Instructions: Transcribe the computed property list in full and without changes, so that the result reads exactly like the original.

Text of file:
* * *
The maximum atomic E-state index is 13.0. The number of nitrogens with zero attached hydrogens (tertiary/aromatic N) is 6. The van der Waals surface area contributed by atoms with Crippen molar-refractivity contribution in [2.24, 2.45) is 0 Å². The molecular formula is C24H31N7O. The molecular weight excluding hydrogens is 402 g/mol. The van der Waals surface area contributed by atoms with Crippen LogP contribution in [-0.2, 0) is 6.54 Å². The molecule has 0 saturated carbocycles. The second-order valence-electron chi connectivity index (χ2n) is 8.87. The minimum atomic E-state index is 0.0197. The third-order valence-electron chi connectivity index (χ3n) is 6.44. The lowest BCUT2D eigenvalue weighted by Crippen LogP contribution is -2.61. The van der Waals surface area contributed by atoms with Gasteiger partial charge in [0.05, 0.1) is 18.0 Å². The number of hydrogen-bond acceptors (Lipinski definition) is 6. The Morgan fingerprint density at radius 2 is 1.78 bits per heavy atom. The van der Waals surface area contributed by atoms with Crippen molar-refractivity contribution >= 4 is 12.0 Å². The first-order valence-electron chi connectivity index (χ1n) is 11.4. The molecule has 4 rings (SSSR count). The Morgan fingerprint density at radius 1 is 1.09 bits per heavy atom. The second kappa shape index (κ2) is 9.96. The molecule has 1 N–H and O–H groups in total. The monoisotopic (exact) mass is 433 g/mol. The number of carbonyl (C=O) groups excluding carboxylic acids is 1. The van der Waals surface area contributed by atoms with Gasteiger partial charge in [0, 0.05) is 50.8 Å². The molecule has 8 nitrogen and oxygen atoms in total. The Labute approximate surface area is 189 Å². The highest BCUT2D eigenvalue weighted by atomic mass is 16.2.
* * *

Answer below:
The maximum atomic E-state index is 13.0. The number of nitrogens with zero attached hydrogens (tertiary/aromatic N) is 6. The van der Waals surface area contributed by atoms with Crippen molar-refractivity contribution in [2.24, 2.45) is 0 Å². The molecular formula is C24H31N7O. The molecular weight excluding hydrogens is 402 g/mol. The van der Waals surface area contributed by atoms with Crippen LogP contribution in [-0.2, 0) is 6.54 Å². The molecule has 0 saturated carbocycles. The second-order valence-electron chi connectivity index (χ2n) is 8.87. The minimum atomic E-state index is 0.0197. The third-order valence-electron chi connectivity index (χ3n) is 6.44. The lowest BCUT2D eigenvalue weighted by Crippen LogP contribution is -2.61. The van der Waals surface area contributed by atoms with Gasteiger partial charge in [0.05, 0.1) is 18.0 Å². The number of hydrogen-bond acceptors (Lipinski definition) is 6. The Morgan fingerprint density at radius 2 is 1.78 bits per heavy atom. The van der Waals surface area contributed by atoms with Crippen molar-refractivity contribution >= 4 is 12.0 Å². The first-order valence-electron chi connectivity index (χ1n) is 11.4. The molecule has 4 rings (SSSR count). The Morgan fingerprint density at radius 1 is 1.09 bits per heavy atom. The second kappa shape index (κ2) is 9.96. The molecule has 1 N–H and O–H groups in total. The monoisotopic (exact) mass is 433 g/mol. The number of carbonyl (C=O) groups excluding carboxylic acids is 1. The van der Waals surface area contributed by atoms with Gasteiger partial charge in [0, 0.05) is 50.8 Å². The molecule has 8 nitrogen and oxygen atoms in total. The Labute approximate surface area is 189 Å². The highest BCUT2D eigenvalue weighted by atomic mass is 16.2.